As part of the research phase of the reconstruction of the Mackintosh Library at the Glasgow School of Art, Page\Park recommended the commissioned of a full scale prototype section of the room. This was manufactured in collaboration with joiners from Laurence McIntosh, and was used as a testing ground to confirm our drawn research and detailing.
The process of construction was documented in detail, and allowed experimentation with exact profiles, jointing details, and carving techniques, as well as testing paint colours and stain finishes. The completed prototype was then reviewed by an external expert panel to confirm that the reconstructed room would be built to exacting specifications required for an evidenced based reconstruction.
The people behind the prototype
Natalia Burakowska joined Page\Park in 2013 from Nicolaus Copernicus University in Poland after studying the Preservation of Architectural Heritage. Since the time of our appointment in 2015, Natalia meticulously researched, measured and drew the library. The prototype is the culmination of her hard work and rigorous conservation approach. The Library has been fully drawn and modelled by Natalia using BIM technology, meaning every element of the Library is modelled in meticulous detail.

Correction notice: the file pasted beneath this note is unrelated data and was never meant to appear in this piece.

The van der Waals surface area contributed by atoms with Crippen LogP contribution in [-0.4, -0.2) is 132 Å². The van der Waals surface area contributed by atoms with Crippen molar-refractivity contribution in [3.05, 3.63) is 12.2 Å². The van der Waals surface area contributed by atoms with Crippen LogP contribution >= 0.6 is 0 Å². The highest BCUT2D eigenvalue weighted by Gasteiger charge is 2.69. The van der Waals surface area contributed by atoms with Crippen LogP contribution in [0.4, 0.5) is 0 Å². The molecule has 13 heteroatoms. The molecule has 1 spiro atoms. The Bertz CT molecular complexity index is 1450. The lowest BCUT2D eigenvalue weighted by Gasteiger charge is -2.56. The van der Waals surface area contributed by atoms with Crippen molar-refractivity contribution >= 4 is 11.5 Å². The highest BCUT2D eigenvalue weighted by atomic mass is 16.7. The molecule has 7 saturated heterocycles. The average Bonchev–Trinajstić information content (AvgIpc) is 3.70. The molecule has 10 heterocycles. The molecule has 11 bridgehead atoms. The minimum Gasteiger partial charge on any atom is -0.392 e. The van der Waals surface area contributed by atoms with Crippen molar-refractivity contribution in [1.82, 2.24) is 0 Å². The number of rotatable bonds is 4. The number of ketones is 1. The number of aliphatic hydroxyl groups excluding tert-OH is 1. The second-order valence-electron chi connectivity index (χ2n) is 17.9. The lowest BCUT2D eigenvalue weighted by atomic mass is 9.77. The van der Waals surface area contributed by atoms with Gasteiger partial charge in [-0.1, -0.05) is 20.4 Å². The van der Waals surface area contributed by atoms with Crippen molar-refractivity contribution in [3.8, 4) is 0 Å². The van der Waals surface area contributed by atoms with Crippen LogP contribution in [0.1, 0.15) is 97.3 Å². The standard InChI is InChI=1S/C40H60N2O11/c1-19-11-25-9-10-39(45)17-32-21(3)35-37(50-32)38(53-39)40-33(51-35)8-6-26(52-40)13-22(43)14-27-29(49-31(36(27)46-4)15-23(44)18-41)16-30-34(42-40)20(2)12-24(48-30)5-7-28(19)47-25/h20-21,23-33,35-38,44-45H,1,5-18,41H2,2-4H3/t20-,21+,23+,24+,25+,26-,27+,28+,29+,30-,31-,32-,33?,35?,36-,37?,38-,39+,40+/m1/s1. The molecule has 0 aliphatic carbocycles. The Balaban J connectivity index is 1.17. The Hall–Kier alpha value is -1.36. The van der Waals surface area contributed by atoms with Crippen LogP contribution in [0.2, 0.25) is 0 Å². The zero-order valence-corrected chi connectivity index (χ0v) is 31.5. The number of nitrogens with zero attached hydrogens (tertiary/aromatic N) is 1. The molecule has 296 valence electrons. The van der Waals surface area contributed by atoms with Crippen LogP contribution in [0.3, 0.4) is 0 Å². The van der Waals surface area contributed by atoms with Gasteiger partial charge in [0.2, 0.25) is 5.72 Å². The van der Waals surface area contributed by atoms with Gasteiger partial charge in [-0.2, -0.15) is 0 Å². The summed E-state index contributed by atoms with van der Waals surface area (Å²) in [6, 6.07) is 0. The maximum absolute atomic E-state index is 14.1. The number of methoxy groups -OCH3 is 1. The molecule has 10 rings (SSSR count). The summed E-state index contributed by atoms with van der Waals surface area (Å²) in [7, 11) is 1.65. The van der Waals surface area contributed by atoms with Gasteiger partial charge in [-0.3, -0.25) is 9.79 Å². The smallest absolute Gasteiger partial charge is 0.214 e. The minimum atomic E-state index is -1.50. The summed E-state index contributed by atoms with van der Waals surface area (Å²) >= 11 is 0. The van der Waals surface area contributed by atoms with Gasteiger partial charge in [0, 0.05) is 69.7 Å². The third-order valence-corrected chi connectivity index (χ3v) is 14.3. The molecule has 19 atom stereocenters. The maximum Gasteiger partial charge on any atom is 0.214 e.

Andy Zahn is an architect and our in-house model maker at Page \ Park. He worked closely with Natalia for over 2 years to get to grips with every detail of the original Library construction. Through a process of hand drawing and modelling, Andy’s detailed studies complemented Natalia’s methodical approach. Andy studied and hand-drew the carved pendants in the library, drawings which were then passed on to the joiners to begin the conversation about how to recreate the subtleties of the original library.
Angus Johnston is one of the talented craftsmen at Laurence McIntosh who were tasked with interpreting our drawings into reality. The joiners were directly involved in discussions with Andy and Natalia throughout the making of the prototype, to make sure all of their research and testing was translated into reality.
Martins Cirulis is the carver at Laurence McIntosh who carved the intricate timber pendant for the prototype. Martins is originally from Latvia and showed a skill and craftsmanship in his work that was felt to convey the same humanity of the original carvings. It is important that the work displays a sense of confidence, and a unique hand in order to have the same human spirit as the original pendants.
The Glasgow School of Art